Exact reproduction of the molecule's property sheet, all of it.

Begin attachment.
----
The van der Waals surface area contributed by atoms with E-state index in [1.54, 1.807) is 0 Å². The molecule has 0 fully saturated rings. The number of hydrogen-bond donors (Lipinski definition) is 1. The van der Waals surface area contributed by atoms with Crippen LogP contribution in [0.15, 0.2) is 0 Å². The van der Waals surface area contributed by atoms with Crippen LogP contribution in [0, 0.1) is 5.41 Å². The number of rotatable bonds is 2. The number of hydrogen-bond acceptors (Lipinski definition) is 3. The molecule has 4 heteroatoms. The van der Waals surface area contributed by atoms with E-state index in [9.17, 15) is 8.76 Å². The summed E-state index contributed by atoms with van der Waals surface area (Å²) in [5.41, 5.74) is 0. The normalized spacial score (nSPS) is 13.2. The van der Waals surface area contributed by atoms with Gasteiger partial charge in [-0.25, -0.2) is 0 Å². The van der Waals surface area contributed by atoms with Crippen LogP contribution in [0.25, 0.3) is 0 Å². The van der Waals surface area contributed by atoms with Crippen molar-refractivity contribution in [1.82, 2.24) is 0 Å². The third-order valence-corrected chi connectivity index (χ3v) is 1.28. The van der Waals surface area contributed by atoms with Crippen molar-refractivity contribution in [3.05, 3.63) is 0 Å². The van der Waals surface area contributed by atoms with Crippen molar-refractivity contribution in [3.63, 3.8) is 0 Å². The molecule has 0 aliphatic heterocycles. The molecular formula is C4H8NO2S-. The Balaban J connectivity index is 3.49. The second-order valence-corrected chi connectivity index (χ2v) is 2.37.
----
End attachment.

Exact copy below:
The van der Waals surface area contributed by atoms with E-state index in [1.54, 1.807) is 0 Å². The molecule has 0 fully saturated rings. The number of hydrogen-bond donors (Lipinski definition) is 1. The van der Waals surface area contributed by atoms with Crippen LogP contribution in [0.15, 0.2) is 0 Å². The van der Waals surface area contributed by atoms with Crippen LogP contribution in [0, 0.1) is 5.41 Å². The number of rotatable bonds is 2. The number of hydrogen-bond acceptors (Lipinski definition) is 3. The molecule has 4 heteroatoms. The van der Waals surface area contributed by atoms with E-state index in [9.17, 15) is 8.76 Å². The summed E-state index contributed by atoms with van der Waals surface area (Å²) in [5.41, 5.74) is 0. The normalized spacial score (nSPS) is 13.2. The van der Waals surface area contributed by atoms with Gasteiger partial charge in [-0.25, -0.2) is 0 Å². The van der Waals surface area contributed by atoms with Crippen LogP contribution in [0.25, 0.3) is 0 Å². The van der Waals surface area contributed by atoms with Crippen molar-refractivity contribution in [1.82, 2.24) is 0 Å². The third-order valence-corrected chi connectivity index (χ3v) is 1.28. The van der Waals surface area contributed by atoms with Crippen molar-refractivity contribution in [3.05, 3.63) is 0 Å². The van der Waals surface area contributed by atoms with Crippen molar-refractivity contribution in [3.63, 3.8) is 0 Å². The molecule has 0 aliphatic heterocycles. The molecular formula is C4H8NO2S-. The Balaban J connectivity index is 3.49. The second-order valence-corrected chi connectivity index (χ2v) is 2.37.